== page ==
He continued: “Everyone with a modicum of sense or who would have observed what has taken place over the last three months would see that no country, that I know of in this world, has consulted as much on any issue as we did in Guyana.”
President Jagdeo declared that, definitely, no country, including both developed and developing countries, has subjected their environmental plans to the type of scrutiny that Guyana has allowed in this case.
“If you examine the website that is managed by the secretariat, you will see that we have faithfully represented every comment that we have received, positive and negative,” he told reporters.
President Jagdeo said it has even uploaded articles from the newspapers that have been critical of the strategy, “just to give a balanced view of the consultations.”
“So, when the Opposition says this, people know they can’t be serious, first of all and, secondly, I think it is in the true fashion of what our Opposition has become, many ways irrelevant and on the fringe of things,” he offered.
“They can’t support anything that is mainstream, anything that is positive. They can only see negatives. They can never run a country with this outlook,” said President Jagdeo, criticising the Opposition party.
Declaring that the Opposition is “disrespectful of people”, he asked: “Can you imagine the 157 Toshaos, elected leaders of the Amerindian communities who sat here for several days, including two full days, with me starting from morning going late into the night, talking about the future of our country and the LCDS – that they are disparaging the efforts of all of these people?”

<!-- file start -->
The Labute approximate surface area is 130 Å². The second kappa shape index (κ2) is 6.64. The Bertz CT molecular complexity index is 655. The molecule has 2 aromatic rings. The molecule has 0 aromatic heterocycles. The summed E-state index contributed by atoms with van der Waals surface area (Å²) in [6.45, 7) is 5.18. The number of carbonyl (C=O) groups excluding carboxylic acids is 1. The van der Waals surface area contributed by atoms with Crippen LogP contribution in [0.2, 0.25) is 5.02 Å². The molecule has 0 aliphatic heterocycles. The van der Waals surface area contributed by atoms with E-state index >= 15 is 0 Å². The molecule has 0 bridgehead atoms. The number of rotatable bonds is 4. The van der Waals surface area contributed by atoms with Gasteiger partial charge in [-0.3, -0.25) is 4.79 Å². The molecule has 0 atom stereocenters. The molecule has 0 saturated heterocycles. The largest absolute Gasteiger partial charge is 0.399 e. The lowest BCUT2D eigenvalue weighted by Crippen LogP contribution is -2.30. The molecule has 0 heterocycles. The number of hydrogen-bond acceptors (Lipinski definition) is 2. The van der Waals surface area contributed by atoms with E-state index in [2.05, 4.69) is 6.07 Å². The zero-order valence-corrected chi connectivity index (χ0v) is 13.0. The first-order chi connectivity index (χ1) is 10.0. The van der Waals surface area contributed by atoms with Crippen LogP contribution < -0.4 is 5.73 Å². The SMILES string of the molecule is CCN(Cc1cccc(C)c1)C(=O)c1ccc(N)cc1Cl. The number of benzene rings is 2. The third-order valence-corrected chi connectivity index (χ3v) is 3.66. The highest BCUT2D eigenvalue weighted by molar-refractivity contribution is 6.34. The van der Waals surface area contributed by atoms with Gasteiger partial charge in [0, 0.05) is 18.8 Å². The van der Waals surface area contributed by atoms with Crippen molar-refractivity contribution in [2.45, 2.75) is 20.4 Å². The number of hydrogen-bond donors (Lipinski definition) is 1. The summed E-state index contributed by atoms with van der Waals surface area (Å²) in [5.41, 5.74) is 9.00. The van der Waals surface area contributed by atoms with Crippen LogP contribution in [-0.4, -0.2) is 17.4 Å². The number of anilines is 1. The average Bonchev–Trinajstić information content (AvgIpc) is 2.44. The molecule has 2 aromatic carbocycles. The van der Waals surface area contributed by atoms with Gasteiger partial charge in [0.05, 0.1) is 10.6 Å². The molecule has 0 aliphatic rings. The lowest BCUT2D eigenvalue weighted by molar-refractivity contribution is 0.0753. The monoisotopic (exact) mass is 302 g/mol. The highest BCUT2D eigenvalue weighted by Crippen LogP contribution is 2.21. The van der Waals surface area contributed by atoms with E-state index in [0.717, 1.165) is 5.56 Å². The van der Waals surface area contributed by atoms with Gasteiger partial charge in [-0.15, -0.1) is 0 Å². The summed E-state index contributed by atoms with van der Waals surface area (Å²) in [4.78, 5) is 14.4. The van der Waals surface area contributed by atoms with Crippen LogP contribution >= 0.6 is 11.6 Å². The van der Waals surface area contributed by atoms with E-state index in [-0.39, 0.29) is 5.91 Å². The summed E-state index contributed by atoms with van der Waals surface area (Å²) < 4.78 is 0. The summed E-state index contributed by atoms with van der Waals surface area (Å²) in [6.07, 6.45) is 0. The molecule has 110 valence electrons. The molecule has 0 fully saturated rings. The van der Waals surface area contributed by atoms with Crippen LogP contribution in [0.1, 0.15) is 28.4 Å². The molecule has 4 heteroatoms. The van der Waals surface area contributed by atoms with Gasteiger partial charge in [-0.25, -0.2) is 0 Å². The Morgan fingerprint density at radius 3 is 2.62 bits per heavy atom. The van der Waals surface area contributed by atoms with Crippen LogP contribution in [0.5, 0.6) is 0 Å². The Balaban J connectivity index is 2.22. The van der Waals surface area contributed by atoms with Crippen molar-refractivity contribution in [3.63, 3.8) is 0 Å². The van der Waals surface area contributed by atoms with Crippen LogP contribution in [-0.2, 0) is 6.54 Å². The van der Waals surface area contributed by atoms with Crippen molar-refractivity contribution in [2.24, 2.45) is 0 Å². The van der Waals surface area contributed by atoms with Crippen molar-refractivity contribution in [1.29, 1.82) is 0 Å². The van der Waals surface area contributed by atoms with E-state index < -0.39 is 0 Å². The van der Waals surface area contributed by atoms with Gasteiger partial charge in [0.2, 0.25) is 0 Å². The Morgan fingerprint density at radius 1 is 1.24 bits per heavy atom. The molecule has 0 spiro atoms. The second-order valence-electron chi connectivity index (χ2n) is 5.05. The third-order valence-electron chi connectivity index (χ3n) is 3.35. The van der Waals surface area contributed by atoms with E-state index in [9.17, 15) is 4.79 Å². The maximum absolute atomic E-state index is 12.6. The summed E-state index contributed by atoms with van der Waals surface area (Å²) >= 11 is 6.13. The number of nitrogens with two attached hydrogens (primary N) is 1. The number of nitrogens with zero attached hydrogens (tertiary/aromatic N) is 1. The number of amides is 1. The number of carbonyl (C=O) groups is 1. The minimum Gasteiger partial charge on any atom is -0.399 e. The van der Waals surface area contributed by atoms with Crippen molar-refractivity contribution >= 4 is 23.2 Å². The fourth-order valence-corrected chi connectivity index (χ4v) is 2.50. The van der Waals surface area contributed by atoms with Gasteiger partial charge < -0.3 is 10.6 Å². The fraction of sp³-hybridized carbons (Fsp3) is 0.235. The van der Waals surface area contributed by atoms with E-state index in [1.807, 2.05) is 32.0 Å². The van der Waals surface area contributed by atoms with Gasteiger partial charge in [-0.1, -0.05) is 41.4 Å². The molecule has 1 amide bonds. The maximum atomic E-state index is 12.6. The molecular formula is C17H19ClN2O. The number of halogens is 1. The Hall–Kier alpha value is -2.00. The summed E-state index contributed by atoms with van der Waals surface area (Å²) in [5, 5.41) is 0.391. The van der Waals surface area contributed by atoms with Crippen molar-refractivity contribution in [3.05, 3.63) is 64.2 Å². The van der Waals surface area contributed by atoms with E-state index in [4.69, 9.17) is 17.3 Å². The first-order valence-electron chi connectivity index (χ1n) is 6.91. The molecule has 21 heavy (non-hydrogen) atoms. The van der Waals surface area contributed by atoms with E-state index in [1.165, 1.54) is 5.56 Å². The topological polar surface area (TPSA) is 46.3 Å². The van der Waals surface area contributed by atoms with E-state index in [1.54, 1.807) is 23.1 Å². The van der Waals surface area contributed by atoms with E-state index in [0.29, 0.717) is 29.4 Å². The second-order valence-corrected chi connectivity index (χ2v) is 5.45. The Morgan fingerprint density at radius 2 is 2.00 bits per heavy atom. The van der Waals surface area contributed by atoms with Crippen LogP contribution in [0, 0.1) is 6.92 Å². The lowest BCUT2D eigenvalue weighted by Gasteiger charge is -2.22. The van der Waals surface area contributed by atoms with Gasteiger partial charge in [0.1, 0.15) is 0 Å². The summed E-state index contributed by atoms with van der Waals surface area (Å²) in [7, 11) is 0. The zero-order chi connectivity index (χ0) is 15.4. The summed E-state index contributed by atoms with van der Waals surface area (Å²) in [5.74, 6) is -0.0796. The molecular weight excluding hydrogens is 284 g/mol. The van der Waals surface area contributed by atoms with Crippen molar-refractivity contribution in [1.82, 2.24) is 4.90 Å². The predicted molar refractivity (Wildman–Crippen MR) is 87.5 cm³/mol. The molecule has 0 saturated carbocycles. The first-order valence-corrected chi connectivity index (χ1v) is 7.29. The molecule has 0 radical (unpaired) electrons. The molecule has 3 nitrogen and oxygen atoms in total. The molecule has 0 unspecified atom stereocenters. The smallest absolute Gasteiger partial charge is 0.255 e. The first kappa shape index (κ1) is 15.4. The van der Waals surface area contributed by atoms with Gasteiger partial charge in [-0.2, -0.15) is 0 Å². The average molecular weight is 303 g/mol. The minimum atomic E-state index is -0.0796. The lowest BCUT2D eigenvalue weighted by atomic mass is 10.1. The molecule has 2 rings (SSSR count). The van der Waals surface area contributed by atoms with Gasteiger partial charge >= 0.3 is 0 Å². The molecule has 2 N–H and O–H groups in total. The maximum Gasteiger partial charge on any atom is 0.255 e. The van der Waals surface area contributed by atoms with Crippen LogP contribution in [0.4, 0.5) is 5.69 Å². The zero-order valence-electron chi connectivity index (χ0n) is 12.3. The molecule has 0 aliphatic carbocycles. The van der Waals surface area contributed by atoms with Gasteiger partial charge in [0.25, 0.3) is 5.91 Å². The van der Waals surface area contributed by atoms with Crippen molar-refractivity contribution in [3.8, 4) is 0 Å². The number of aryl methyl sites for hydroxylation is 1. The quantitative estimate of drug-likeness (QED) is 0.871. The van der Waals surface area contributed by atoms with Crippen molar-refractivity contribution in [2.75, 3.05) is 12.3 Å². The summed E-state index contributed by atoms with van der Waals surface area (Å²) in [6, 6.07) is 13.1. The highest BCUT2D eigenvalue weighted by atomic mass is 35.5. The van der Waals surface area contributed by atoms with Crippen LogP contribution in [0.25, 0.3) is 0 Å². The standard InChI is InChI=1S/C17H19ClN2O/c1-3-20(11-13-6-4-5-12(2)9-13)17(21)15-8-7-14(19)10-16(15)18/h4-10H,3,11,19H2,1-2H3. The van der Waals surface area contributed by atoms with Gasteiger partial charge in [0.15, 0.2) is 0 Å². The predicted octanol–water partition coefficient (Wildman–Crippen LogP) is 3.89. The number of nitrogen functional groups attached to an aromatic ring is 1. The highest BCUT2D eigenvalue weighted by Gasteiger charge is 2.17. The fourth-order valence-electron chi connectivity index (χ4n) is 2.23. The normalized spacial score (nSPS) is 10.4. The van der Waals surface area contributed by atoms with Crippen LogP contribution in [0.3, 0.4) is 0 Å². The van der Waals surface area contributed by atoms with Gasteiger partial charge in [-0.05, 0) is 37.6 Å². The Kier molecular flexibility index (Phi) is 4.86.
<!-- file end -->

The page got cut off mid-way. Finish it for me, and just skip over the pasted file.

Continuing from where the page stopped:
President Jagdeo reiterated, “It is just a lack of respect for all Guyanese but, more particularly, for Amerindians.
“If you can dismiss all of these efforts made by all the elected leaders of the Amerindian communities, who spent two full days discussing this, then, clearly, you are either out of touch with reality or you just don’t care about people’s opinions. But it’s the PNC and I guess I shouldn’t come to expect any better.
“It’s just that I am disappointed because I was hoping that we could have a positive engagement since the LCDS is good for the country and for our people and will be good for many decades to come for this country,” he maintained, adding: “So I am very, very disappointed about that.”
The United Nations Framework Convention on Climate Change (UNFCC) is moving to forge a successor to the current Kyoto Protocol that is to be endorsed in Copenhagen, Denmark, in December and President Jagdeo has been leading the Guyana lobby for forest preservation to be a central plank of that new pact.